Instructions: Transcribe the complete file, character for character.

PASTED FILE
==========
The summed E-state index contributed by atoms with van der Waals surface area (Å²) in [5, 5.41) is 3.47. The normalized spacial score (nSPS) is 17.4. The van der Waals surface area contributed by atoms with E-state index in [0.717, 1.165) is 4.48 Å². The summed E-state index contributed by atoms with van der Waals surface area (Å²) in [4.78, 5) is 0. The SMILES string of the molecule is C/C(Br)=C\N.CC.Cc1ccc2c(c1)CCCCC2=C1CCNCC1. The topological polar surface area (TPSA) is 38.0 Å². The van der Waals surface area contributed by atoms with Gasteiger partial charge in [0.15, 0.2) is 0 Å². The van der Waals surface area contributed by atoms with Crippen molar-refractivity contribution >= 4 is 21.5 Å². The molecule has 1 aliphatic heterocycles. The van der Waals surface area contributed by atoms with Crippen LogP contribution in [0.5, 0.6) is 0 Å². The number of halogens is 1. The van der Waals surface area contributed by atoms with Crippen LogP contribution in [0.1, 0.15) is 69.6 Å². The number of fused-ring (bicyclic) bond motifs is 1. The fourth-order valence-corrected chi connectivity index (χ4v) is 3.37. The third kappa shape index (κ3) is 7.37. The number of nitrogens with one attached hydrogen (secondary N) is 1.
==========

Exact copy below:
The summed E-state index contributed by atoms with van der Waals surface area (Å²) in [5, 5.41) is 3.47. The normalized spacial score (nSPS) is 17.4. The van der Waals surface area contributed by atoms with E-state index in [0.717, 1.165) is 4.48 Å². The summed E-state index contributed by atoms with van der Waals surface area (Å²) in [4.78, 5) is 0. The SMILES string of the molecule is C/C(Br)=C\N.CC.Cc1ccc2c(c1)CCCCC2=C1CCNCC1. The topological polar surface area (TPSA) is 38.0 Å². The van der Waals surface area contributed by atoms with Gasteiger partial charge in [0.15, 0.2) is 0 Å². The van der Waals surface area contributed by atoms with Crippen molar-refractivity contribution >= 4 is 21.5 Å². The molecule has 1 aliphatic heterocycles. The van der Waals surface area contributed by atoms with Crippen LogP contribution in [0.5, 0.6) is 0 Å². The number of halogens is 1. The van der Waals surface area contributed by atoms with Crippen LogP contribution in [0.1, 0.15) is 69.6 Å². The number of fused-ring (bicyclic) bond motifs is 1. The fourth-order valence-corrected chi connectivity index (χ4v) is 3.37. The third kappa shape index (κ3) is 7.37. The number of nitrogens with one attached hydrogen (secondary N) is 1.